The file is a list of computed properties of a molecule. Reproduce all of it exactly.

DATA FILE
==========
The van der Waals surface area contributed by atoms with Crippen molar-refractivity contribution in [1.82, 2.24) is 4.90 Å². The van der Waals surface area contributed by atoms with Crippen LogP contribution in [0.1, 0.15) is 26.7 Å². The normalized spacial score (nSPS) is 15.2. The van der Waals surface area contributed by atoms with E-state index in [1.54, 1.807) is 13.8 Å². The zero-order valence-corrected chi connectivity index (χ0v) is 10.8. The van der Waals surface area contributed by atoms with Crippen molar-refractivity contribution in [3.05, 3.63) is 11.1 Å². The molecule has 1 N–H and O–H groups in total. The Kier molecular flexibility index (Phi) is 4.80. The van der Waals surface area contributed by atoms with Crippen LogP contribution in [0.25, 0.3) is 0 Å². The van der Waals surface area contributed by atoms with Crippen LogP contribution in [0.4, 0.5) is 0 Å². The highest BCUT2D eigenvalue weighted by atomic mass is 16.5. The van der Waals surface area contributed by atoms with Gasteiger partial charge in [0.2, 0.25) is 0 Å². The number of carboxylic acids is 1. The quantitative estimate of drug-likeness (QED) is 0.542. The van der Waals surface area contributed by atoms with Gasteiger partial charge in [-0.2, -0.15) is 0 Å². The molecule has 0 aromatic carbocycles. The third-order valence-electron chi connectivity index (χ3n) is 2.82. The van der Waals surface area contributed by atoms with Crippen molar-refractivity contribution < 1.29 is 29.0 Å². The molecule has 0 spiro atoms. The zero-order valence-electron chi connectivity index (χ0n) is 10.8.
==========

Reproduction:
The van der Waals surface area contributed by atoms with Crippen molar-refractivity contribution in [1.82, 2.24) is 4.90 Å². The van der Waals surface area contributed by atoms with Crippen LogP contribution in [0.1, 0.15) is 26.7 Å². The normalized spacial score (nSPS) is 15.2. The van der Waals surface area contributed by atoms with E-state index in [1.54, 1.807) is 13.8 Å². The zero-order valence-corrected chi connectivity index (χ0v) is 10.8. The van der Waals surface area contributed by atoms with Crippen molar-refractivity contribution in [3.05, 3.63) is 11.1 Å². The molecule has 1 N–H and O–H groups in total. The Kier molecular flexibility index (Phi) is 4.80. The van der Waals surface area contributed by atoms with Crippen LogP contribution in [0.25, 0.3) is 0 Å². The van der Waals surface area contributed by atoms with Crippen LogP contribution in [0.4, 0.5) is 0 Å². The highest BCUT2D eigenvalue weighted by atomic mass is 16.5. The van der Waals surface area contributed by atoms with Gasteiger partial charge in [0.2, 0.25) is 0 Å². The number of carboxylic acids is 1. The quantitative estimate of drug-likeness (QED) is 0.542. The van der Waals surface area contributed by atoms with Gasteiger partial charge in [-0.2, -0.15) is 0 Å². The molecule has 0 aromatic carbocycles. The third-order valence-electron chi connectivity index (χ3n) is 2.82. The van der Waals surface area contributed by atoms with Crippen molar-refractivity contribution < 1.29 is 29.0 Å². The molecule has 0 spiro atoms. The zero-order valence-electron chi connectivity index (χ0n) is 10.8.